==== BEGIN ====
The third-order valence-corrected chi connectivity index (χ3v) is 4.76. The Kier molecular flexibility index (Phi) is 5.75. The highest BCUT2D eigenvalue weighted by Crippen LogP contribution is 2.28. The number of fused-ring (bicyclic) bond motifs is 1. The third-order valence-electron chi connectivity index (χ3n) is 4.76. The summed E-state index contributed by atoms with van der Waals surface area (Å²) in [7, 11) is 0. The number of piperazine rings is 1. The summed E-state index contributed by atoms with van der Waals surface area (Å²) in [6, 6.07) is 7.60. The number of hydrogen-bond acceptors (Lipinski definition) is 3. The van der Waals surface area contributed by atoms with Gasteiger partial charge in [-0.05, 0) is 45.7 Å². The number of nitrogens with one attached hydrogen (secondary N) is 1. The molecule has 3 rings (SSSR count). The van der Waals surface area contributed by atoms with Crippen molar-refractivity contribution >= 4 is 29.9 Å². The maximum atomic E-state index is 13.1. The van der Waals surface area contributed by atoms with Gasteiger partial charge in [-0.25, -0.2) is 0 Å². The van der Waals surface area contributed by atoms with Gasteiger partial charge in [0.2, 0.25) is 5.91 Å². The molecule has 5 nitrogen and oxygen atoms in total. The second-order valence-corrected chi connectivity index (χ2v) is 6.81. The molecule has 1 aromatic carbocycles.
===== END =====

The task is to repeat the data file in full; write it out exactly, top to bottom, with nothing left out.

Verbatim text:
The third-order valence-corrected chi connectivity index (χ3v) is 4.76. The Kier molecular flexibility index (Phi) is 5.75. The highest BCUT2D eigenvalue weighted by Crippen LogP contribution is 2.28. The number of fused-ring (bicyclic) bond motifs is 1. The third-order valence-electron chi connectivity index (χ3n) is 4.76. The summed E-state index contributed by atoms with van der Waals surface area (Å²) in [7, 11) is 0. The number of piperazine rings is 1. The summed E-state index contributed by atoms with van der Waals surface area (Å²) in [6, 6.07) is 7.60. The number of hydrogen-bond acceptors (Lipinski definition) is 3. The van der Waals surface area contributed by atoms with Gasteiger partial charge in [-0.05, 0) is 45.7 Å². The number of nitrogens with one attached hydrogen (secondary N) is 1. The molecule has 3 rings (SSSR count). The van der Waals surface area contributed by atoms with Crippen molar-refractivity contribution >= 4 is 29.9 Å². The maximum atomic E-state index is 13.1. The van der Waals surface area contributed by atoms with Gasteiger partial charge in [-0.25, -0.2) is 0 Å². The van der Waals surface area contributed by atoms with Gasteiger partial charge in [0.2, 0.25) is 5.91 Å². The molecule has 5 nitrogen and oxygen atoms in total. The second-order valence-corrected chi connectivity index (χ2v) is 6.81. The molecule has 1 aromatic carbocycles.